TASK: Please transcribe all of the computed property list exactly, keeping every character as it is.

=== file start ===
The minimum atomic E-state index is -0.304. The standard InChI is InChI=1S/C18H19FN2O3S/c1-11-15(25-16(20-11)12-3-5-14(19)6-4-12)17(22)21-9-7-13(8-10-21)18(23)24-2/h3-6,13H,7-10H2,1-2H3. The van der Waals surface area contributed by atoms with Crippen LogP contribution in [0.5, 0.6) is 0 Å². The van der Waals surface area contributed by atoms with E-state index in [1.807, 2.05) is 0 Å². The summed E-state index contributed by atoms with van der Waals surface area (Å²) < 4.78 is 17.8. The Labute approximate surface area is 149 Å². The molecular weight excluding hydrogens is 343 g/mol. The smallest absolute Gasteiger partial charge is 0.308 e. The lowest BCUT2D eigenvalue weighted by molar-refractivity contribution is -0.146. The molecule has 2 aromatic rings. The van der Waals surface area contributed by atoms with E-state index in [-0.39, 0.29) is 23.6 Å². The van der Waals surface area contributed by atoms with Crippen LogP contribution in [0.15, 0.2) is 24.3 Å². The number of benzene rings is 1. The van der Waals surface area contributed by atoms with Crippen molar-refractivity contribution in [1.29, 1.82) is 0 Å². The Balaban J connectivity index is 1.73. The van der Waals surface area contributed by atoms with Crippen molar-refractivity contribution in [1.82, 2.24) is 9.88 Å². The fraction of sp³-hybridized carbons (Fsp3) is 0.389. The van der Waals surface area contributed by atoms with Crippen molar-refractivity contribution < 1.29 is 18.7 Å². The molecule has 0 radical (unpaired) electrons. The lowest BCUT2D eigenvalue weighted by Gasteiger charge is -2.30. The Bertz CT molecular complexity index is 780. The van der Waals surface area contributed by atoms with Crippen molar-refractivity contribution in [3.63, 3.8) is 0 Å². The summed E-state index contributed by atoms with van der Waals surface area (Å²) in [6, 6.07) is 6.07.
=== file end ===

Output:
The minimum atomic E-state index is -0.304. The standard InChI is InChI=1S/C18H19FN2O3S/c1-11-15(25-16(20-11)12-3-5-14(19)6-4-12)17(22)21-9-7-13(8-10-21)18(23)24-2/h3-6,13H,7-10H2,1-2H3. The van der Waals surface area contributed by atoms with Crippen LogP contribution in [0.5, 0.6) is 0 Å². The van der Waals surface area contributed by atoms with E-state index in [1.807, 2.05) is 0 Å². The summed E-state index contributed by atoms with van der Waals surface area (Å²) < 4.78 is 17.8. The Labute approximate surface area is 149 Å². The molecular weight excluding hydrogens is 343 g/mol. The smallest absolute Gasteiger partial charge is 0.308 e. The lowest BCUT2D eigenvalue weighted by molar-refractivity contribution is -0.146. The molecule has 2 aromatic rings. The van der Waals surface area contributed by atoms with E-state index in [-0.39, 0.29) is 23.6 Å². The van der Waals surface area contributed by atoms with Crippen LogP contribution in [0.15, 0.2) is 24.3 Å². The number of benzene rings is 1. The van der Waals surface area contributed by atoms with Crippen molar-refractivity contribution in [1.29, 1.82) is 0 Å². The Balaban J connectivity index is 1.73. The van der Waals surface area contributed by atoms with Crippen molar-refractivity contribution in [1.82, 2.24) is 9.88 Å². The fraction of sp³-hybridized carbons (Fsp3) is 0.389. The van der Waals surface area contributed by atoms with Crippen molar-refractivity contribution < 1.29 is 18.7 Å². The molecule has 0 radical (unpaired) electrons. The lowest BCUT2D eigenvalue weighted by Gasteiger charge is -2.30. The Bertz CT molecular complexity index is 780. The van der Waals surface area contributed by atoms with Crippen molar-refractivity contribution in [3.63, 3.8) is 0 Å². The summed E-state index contributed by atoms with van der Waals surface area (Å²) in [6, 6.07) is 6.07.